An embodiment of a circuit that may make the initial detection is shown in
The results of the matching processes are then sent to the match count filter 46, which produces a match or no-match result. The match count filter may include an adder 47 that adds up the match count, or match sum, of the outputs of the XOR gates. The match count or sum will then be compared to a threshold value that determines whether there is a possible match at threshold comparator 49. As can be seen in
The filter 56 may apply one of many possible processes. For example, in order to determine that the match peaks are actually occurring every N bits, the filter may determine whether there were any peaks crossing the threshold N bit times before that particular crossing. Similarly, the filter may determine if there are any peaks crossing the threshold N bit times after that particular crossing.
In addition, the filter may determine how wide in time the threshold crossing is itself As can be seen in
It must be noted that the ideal result could be all Is, indicating that the two codes are the same state, either inverted or non-inverted versions of the original code. The result could also be all 0s, indicating that one of the codes is an inverse of the other. The probability of a code matching another code to result in all 1s and the codes not being part of a code pair is extremely low. Similarly, the possibility of a code not matching another code to result in all 0s is also extremely small. As will be discussed further, it may be important to ascertain which one is inverted and which one is not, but at this stage it is only desirable to determine if the code pair is valid. While the discussion indicates that the results need to be all 1s or all 0s, this is just an example. As discussed earlier, thresholding of how many 1s or 0s is necessary to detect a match may be decided by the system designer.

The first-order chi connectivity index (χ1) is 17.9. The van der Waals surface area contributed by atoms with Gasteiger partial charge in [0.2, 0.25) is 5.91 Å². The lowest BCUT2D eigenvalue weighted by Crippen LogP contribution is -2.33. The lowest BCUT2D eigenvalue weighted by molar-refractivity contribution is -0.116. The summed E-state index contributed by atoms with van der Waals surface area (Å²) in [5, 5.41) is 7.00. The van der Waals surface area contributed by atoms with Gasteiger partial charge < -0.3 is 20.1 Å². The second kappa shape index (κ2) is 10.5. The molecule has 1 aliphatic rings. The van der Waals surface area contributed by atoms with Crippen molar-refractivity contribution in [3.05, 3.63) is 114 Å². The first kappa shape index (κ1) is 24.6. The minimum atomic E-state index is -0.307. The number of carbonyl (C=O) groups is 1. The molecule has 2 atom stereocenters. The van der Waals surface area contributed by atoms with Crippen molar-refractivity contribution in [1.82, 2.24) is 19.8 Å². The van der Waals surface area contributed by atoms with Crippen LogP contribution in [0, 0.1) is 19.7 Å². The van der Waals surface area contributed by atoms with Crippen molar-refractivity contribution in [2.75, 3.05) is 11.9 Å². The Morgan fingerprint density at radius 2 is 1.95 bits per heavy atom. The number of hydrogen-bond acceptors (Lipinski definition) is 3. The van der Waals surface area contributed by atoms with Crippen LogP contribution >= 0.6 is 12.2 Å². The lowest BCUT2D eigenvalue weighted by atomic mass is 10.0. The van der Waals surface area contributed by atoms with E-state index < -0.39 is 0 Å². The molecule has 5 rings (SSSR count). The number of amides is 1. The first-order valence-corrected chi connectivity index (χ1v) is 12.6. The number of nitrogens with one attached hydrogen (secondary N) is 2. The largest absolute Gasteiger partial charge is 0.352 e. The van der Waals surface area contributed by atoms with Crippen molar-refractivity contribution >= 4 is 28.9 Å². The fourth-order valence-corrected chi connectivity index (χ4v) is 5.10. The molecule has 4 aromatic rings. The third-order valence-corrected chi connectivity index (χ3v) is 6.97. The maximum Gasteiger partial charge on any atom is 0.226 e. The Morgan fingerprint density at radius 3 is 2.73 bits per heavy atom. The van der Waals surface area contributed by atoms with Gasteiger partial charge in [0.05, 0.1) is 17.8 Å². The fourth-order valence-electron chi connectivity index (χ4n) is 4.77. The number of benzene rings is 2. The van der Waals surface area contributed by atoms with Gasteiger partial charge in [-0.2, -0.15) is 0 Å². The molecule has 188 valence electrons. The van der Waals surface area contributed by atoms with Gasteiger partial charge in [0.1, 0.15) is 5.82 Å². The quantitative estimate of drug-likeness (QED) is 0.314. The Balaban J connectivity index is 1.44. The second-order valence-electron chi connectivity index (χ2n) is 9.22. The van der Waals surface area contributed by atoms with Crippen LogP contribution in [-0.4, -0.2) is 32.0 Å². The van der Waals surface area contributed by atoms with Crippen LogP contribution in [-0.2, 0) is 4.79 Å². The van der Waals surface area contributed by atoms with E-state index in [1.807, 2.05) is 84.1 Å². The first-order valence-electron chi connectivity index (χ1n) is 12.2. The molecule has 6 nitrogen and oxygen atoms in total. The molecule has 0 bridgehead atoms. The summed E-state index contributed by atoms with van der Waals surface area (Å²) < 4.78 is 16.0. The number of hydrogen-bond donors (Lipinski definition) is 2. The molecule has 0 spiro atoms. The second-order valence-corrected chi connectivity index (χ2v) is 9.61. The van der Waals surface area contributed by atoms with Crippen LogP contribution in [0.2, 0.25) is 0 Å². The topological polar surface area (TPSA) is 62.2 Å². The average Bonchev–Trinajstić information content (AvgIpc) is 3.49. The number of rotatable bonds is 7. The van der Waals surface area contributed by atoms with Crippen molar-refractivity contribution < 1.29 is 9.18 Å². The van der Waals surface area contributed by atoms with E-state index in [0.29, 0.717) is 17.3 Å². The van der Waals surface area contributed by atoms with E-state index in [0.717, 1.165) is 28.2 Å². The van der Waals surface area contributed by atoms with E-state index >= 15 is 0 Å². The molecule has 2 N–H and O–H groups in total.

Generally, for spread spectrum systems, a match against the code is considered a data 1, and a match against its inverse is considered a data 0. In embodiments of the invention, the first or second code, or both, may be bit-inverted as well as the second code being time reversed. This gives rise to the possibility of transmission of two bits of data with one transmission of a code pair. The various combinations and possible data interpretations are given in the table below.
In another embodiment, a code pair could supply data as follows. The below example is for a 64-bit code pair, but could be extended or contracted to cover any length of code pairs. There would be one binary bit at detection, 1 for a high peak detect and 0 for a low peak detect. There would be 6 bits forming the index into a 26 (64-bit) lookup table. There would then be one bit for the type of a match found, 1 for a match or 0 for a mismatch. The result is transmission of a byte of data for a particular code pair. This is four times the previous 2 bits used in similar schemes in current systems. Generally, the result would be two bits plus M bits of data, where M is derived from 2M=N bits code size.